World Health Organization (WHO) Director General Tedros Adhanom Ghebreyesus attends a press conference organized by the United Nations Union of Geneva Correspondents Association (ACANU) during the COVID-19 outbreak on July 3, 2020 at WHO headquarters in Geneva, Switzerland has been.
Fabrice Coffrini | Pool | Reuters
The Director General of the World Health Organization, Tedros Adhanom Ghebreyesus, on Friday called on other countries, in particular the Group of the Seven Industrialized Nations, to follow the example of the US and support a request by the World Trade Organization to temporarily waive patent protection for Covid-19 vaccines .
“The US announcement on Wednesday to support a temporary waiver of intellectual property protection for Covid-19 vaccines is an important declaration of solidarity and support for vaccine justice,” Tedros said at a press conference. “I know that this is not easy politically, so I really appreciate the US leadership and we urge other countries to follow suit.”
The USA, which is strongly committed to the enforcement of intellectual property rights around the world, has previously spoken out against the waiver of patent protection for Covid vaccines.
President Joe Biden personally made the decision to change the US stance, White House deputy press secretary Karine Jean-Pierre told reporters aboard Air Force One on Thursday. As a presidential candidate, Biden had supported the abandonment of the intellectual property of Covid vaccines.
The Pharmaceutical Research and Manufacturers of America, whose members include vaccine manufacturers AstraZeneca, Pfizer, and Johnson & Johnson, firmly oppose the Biden government’s decision.
WHO chief Tedros on Friday also called on the G7 industrialized nations – Canada, France, Germany, Italy, Japan and Great Britain, as well as the USA – to do more to facilitate the equitable distribution of Covid vaccines worldwide.
“For G-7, vaccines and vaccine equity are now the most important and immediate support we need,” said Tedros. “I think everyone knows what we should do to increase production capacity and then increase vaccination rates in all countries.”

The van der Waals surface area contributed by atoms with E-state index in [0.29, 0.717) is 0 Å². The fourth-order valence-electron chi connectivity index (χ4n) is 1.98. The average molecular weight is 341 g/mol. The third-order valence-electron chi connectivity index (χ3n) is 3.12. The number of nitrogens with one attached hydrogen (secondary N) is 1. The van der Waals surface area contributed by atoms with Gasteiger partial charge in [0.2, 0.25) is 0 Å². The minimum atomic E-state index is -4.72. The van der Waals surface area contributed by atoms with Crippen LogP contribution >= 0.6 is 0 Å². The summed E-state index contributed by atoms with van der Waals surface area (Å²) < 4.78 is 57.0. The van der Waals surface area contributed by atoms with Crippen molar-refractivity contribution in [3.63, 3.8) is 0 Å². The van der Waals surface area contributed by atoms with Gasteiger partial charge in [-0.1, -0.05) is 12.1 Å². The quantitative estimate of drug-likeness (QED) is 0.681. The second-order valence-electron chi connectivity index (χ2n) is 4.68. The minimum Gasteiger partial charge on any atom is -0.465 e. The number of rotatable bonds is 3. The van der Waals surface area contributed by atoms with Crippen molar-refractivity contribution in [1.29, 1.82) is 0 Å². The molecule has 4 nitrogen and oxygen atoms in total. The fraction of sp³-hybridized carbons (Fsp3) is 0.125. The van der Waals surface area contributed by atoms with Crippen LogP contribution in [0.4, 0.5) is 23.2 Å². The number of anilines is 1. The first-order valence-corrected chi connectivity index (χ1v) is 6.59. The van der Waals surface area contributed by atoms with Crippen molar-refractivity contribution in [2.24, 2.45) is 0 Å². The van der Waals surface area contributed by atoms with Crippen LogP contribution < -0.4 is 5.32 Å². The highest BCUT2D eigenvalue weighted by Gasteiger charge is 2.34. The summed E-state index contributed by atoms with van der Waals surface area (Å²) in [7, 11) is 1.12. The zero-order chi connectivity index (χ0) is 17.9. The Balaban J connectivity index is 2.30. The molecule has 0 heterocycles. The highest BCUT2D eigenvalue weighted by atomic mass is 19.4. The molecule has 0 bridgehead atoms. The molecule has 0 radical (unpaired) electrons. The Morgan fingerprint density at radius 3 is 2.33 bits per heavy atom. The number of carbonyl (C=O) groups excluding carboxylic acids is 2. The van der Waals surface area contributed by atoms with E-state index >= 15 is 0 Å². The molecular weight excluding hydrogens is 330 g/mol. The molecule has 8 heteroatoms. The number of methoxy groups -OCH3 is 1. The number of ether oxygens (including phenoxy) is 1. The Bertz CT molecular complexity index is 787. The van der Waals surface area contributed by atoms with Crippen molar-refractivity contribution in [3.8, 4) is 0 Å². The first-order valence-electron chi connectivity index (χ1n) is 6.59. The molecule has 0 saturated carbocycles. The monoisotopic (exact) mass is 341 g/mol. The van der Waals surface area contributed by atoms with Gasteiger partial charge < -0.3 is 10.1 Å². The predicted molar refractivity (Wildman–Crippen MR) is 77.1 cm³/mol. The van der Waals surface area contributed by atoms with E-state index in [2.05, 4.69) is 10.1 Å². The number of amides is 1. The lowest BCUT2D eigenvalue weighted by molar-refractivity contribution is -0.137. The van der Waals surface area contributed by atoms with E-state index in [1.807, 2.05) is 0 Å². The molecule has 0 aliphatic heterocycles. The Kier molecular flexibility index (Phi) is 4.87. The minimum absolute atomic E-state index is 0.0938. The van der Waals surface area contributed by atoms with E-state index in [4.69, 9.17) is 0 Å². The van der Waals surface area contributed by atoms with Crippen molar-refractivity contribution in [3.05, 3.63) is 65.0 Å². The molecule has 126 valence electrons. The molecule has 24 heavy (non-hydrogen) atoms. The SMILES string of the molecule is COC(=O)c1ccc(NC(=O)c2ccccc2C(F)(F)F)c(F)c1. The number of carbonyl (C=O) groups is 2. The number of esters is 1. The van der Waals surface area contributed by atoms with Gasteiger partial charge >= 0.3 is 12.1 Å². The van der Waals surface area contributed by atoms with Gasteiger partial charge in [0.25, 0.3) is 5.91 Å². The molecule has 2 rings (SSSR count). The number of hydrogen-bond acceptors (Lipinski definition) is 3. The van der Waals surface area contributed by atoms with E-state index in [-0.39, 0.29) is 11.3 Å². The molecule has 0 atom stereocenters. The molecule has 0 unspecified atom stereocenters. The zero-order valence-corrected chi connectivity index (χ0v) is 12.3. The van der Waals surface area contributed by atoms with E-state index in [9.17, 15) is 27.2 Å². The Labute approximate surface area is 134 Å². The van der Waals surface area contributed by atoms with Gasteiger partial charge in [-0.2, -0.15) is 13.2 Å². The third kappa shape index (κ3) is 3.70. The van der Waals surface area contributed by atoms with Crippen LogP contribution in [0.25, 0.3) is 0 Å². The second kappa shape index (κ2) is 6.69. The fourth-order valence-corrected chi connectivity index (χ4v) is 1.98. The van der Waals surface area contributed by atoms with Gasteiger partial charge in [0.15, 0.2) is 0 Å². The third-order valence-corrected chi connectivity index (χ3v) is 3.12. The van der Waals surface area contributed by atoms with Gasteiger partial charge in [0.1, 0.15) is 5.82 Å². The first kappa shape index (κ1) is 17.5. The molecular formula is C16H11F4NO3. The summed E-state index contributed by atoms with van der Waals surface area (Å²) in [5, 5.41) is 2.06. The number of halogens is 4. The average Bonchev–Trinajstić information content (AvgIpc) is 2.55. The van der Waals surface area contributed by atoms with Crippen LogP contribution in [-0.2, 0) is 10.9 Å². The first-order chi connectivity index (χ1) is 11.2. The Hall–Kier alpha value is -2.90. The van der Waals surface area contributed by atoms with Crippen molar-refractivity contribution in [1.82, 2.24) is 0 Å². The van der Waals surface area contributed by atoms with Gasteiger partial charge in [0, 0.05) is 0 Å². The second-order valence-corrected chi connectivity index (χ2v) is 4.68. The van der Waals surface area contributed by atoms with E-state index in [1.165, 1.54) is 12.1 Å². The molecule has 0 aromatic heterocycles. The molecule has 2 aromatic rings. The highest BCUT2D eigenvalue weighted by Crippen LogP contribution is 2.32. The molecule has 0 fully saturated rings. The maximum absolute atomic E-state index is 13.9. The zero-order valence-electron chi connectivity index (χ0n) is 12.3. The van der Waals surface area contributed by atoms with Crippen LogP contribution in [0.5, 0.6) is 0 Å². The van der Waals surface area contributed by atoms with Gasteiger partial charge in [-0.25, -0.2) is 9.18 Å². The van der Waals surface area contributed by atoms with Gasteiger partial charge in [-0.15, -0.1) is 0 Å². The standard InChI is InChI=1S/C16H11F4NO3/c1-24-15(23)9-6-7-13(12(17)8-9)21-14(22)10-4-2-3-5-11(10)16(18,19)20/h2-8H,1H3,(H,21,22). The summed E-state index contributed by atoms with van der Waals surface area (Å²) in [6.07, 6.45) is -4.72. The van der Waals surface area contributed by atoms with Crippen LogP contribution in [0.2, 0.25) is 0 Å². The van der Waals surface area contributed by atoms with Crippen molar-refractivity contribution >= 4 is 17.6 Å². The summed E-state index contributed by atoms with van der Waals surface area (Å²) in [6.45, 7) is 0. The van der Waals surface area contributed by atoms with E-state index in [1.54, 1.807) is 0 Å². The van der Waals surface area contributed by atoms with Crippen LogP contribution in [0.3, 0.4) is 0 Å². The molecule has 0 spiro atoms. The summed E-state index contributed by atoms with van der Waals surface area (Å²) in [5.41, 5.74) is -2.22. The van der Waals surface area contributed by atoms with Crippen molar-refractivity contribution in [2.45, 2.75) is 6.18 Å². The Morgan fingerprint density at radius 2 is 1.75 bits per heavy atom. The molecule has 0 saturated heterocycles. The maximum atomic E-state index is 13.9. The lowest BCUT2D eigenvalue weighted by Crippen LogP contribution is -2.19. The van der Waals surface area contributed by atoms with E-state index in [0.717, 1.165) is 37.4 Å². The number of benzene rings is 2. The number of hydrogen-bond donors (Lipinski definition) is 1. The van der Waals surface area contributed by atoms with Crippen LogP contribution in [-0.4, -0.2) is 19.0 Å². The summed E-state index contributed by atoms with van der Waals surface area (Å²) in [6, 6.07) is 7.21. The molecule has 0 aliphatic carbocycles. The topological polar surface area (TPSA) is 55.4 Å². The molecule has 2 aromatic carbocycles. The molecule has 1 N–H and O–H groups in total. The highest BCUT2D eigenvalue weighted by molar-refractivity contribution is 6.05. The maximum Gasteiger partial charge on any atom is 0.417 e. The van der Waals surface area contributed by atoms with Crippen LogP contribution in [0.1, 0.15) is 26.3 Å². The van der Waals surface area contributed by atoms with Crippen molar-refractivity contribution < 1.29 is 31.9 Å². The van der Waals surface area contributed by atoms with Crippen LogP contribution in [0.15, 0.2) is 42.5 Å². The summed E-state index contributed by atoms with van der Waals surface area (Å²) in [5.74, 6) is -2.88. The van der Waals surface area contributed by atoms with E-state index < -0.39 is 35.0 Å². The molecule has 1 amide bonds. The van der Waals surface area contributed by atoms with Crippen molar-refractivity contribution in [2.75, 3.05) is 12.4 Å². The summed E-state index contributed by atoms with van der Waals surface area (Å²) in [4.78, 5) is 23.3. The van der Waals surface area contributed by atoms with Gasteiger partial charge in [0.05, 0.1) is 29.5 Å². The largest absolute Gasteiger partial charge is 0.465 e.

According to the WHO chief, more than 80% of the more than 1 billion Covid vaccine doses distributed worldwide went to high-income countries, while low-income countries received 0.3%.
“That kind of gap is unacceptable,” said Tedros. “It is not only unacceptable on moral grounds, but also because we will not defeat the virus in a divided world.”
“It is in the interests of every country in this world to exchange vaccines and to contribute in every possible way to ensure the justice of the vaccines,” said the WHO chief. “Vaccine equity is not a charity. Vaccine equity is in everyone’s interest.”
The demand for the revocation of patent protection proposed by India and South Africa last October is facing an uphill battle at the WTO, which takes decisions by consensus among its 164 member states.
Germany, Europe’s largest economy, has spoken out against the attempt to temporarily forego vaccination patents. BioNTech, which developed a Covid vaccine in collaboration with Pfizer, is based in Germany.
“The US proposal to lift patent protection for Covid-19 vaccines has a significant impact on vaccine production as a whole,” said a spokesman for the federal government on Thursday. “The limiting factor in vaccine production is the production capacity and high quality standards, not the patents.”
After the US reversal, the governments of Canada, Italy, Japan and Great Britain did not take any clear public positions for or against the renunciation of the protection of intellectual property. French President Emmanuel Macron supported the US position.
The President of the European Commission, Ursula von der Leyen, who heads the executive body of the European Union, did not accept the waiver plan and declared in a speech that she was “ready to discuss proposals for effective and pragmatic management of the crisis”.
Russia, which developed the Sputnik vaccine, has expressed support for the move and China is open to further discussion. The WHO announced on Friday that it has approved the emergency vaccine developed by China’s Sinopharm.
According to The Associated Press, which quoted a Geneva-based trade official, around 80 WTO countries, mostly developing countries, have expressed support for the proposal.
“It’s also important to remember that abandoning intellectual property must go hand-in-hand with a transfer of technology and expertise for these elusive vaccines,” said Tedros.